Prevent your Dog from Straying

Please remember that it is the person in charge of the dog that is responsible for ensuring it doesn’t escape. It is important that you find out how your dog escaped if it has done so already.

Through the Front Door

If the dog got out of the front door when you opened it to a caller you should consider putting in a baby gate to contain the dog in a suitable part of the house e.g. the kitchen. You could put in several including one at the bottom of the stairs so you can limit the parts of the house the dog can use. Baby gates are preferable to shutting a dog in another room as they can see what is going on and are less likely to feel excluded.

Through the garden gate or broken fence

You should check of your garden to see if the dog escaped through an open gate or damaged fence. If the dog got through a gate that someone had forgotten to shut make some changes so that it can’t happen again e.g. put a self-closing fitting on the gate. These can be bought at most DIY stores.

If the gate or fence is damaged do not let your dog out into the garden on its own until the damage has been repaired. If you live in a rented house please be aware that it is generally the responsibility of the tenant to make these repairs not the landlord.

Over the Fence

If the dog can jump the fencing you will need to consider ways of making the fencing taller although it should be no taller than 2 metres. Placing trellis on the top may be suitable.

Tethering a Dog

We do not recommend that you tether a dog. If however there is no alternative ensure it is clipped to the tether by a harness not a collar as the dog could injure its neck or strangle itself. The dog must also be far enough away from the fence so that if he tries to jump it, and manages to get over it, he will not be hung by the tether which is likely to kill the dog. A dog must always have access to water and shelter when left outside in the garden. Tethering must only be done as a last resort. If you do leave your dog tethered only do so for a limited amount of time.

Get a Dog Run

Consideration should be given to creating a dog run for your dog if it keeps escaping. The run can then have a roof in order to stop your dog from climbing or jumping out.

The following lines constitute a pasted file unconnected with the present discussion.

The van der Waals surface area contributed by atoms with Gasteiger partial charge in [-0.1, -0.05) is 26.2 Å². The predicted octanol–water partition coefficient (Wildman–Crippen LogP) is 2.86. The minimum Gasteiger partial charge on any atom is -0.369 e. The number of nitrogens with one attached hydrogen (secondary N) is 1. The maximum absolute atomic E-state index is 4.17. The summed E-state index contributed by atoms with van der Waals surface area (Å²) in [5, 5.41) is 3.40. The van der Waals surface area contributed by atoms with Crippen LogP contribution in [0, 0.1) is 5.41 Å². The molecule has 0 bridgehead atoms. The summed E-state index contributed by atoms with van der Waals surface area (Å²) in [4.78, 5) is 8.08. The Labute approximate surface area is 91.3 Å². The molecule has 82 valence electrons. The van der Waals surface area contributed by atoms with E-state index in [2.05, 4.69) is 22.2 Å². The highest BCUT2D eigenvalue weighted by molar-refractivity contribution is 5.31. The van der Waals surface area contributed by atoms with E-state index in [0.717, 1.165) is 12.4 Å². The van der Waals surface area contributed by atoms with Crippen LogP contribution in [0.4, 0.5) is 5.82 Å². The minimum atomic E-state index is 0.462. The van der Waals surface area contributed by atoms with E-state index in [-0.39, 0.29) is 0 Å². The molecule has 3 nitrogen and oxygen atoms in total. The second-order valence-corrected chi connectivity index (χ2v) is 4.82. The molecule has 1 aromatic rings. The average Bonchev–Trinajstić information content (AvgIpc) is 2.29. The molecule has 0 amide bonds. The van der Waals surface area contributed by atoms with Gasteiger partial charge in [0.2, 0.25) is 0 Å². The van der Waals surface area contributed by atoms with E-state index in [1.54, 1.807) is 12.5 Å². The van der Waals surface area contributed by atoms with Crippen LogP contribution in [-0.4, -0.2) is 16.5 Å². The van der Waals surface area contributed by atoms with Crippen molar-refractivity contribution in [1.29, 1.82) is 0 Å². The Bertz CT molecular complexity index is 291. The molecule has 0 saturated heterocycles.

Workmen in the house?

If you have workmen in your house or garden shut the dog in a suitable run, another room or ask a neighbour to look after them whilst the work is being carried on. You should not give the responsibility for keeping the dog secure to the workmen.

Get your dog neutered

Dogs are more likely to want to roam if they have not been spayed or neutered. The council currently provides discount vouchers for neutering. Please contact us if you would like a voucher.

Do not allow your dog to roam

It is not acceptable to allow your dog to roam around the area in which you live. You must keep your dog under control at all times as well as safe and secure. A roaming dog can be a nuisance to your neighbours and other passers-by. It can get run over by a car or cause a car to swerve and hit a person or another car. If a person or an assistance dog gets injured by a dog you may be prosecuted for not keeping your dog under control at all times.

Avoid the penalty fee for allowing your dog to stray

Remember that if your dog is collected as a stray you will have to pay the transportation, kennelling, veterinary costs, admin costs and penalty fee to get your dog back.

Microchipping your dog

All dogs must be microchipped and wear a collar and tag whilst in a public place. All chips must be registered with the chip database and the details kept up to date. If you lose your dog and it has been microchipped, a vet or the kennels can call the microchip database and get your details so they can contact you direct. If the details are not up to date they will not be able to contact you.

Remember - it is both a legal requirement to have your dog chipped and to keep the database up to date. Failure to do this may lead to a fine of £500.

Collar and Tag

When outside of the home, your dog must wear a collar with a tag with your contact details on it. If it has a collar and tag on it is likely that a finder will return it to you rather than handing it in as a stray.

Not only will you and your dog be reunited much quicker, if you get your dog back direct from the finder, it will also mean that you will not have to pay the costs incurred by your dog for transportation, kennelling, vets fees etc. and the £25 penalty fee as you would if it were handed in as a stray.

Failure to ensure your dog has a collar and identification tag with your name and address inscribed on it, when it is in a public place, can lead to a fine of up to £5000. It is recommended not to put the name of the dog on the tag as this may assist someone in falsely claiming or stealing your dog.